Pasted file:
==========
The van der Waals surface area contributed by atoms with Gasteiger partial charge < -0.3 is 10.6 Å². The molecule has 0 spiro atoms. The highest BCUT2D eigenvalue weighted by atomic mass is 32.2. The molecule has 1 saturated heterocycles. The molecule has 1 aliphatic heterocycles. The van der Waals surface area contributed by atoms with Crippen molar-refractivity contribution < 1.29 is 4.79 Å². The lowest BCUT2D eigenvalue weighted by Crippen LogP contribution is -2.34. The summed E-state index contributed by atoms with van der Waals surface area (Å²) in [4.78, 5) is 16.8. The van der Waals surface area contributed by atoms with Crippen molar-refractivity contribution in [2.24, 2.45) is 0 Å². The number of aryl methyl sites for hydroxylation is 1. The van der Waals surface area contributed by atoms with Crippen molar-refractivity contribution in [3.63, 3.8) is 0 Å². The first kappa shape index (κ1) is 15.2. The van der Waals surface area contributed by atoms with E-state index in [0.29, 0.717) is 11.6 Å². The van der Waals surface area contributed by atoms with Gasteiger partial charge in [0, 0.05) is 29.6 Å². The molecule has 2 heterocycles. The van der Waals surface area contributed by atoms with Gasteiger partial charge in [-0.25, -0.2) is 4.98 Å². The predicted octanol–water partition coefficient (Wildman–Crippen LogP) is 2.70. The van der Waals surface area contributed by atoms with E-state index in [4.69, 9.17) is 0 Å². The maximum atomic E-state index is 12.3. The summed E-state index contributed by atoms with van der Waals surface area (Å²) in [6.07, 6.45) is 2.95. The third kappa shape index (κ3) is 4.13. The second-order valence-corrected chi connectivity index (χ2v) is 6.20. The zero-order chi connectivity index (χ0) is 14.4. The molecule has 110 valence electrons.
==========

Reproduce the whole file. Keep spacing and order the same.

The van der Waals surface area contributed by atoms with Gasteiger partial charge < -0.3 is 10.6 Å². The molecule has 0 spiro atoms. The highest BCUT2D eigenvalue weighted by atomic mass is 32.2. The molecule has 1 saturated heterocycles. The molecule has 1 aliphatic heterocycles. The van der Waals surface area contributed by atoms with Crippen molar-refractivity contribution < 1.29 is 4.79 Å². The lowest BCUT2D eigenvalue weighted by Crippen LogP contribution is -2.34. The summed E-state index contributed by atoms with van der Waals surface area (Å²) in [4.78, 5) is 16.8. The van der Waals surface area contributed by atoms with Crippen molar-refractivity contribution in [2.24, 2.45) is 0 Å². The number of aryl methyl sites for hydroxylation is 1. The van der Waals surface area contributed by atoms with Crippen molar-refractivity contribution in [3.63, 3.8) is 0 Å². The first kappa shape index (κ1) is 15.2. The van der Waals surface area contributed by atoms with E-state index in [0.29, 0.717) is 11.6 Å². The van der Waals surface area contributed by atoms with Gasteiger partial charge in [0, 0.05) is 29.6 Å². The molecule has 2 heterocycles. The van der Waals surface area contributed by atoms with Gasteiger partial charge in [-0.25, -0.2) is 4.98 Å². The predicted octanol–water partition coefficient (Wildman–Crippen LogP) is 2.70. The van der Waals surface area contributed by atoms with E-state index in [4.69, 9.17) is 0 Å². The maximum atomic E-state index is 12.3. The summed E-state index contributed by atoms with van der Waals surface area (Å²) in [6.07, 6.45) is 2.95. The third kappa shape index (κ3) is 4.13. The second-order valence-corrected chi connectivity index (χ2v) is 6.20. The zero-order chi connectivity index (χ0) is 14.4. The molecule has 110 valence electrons.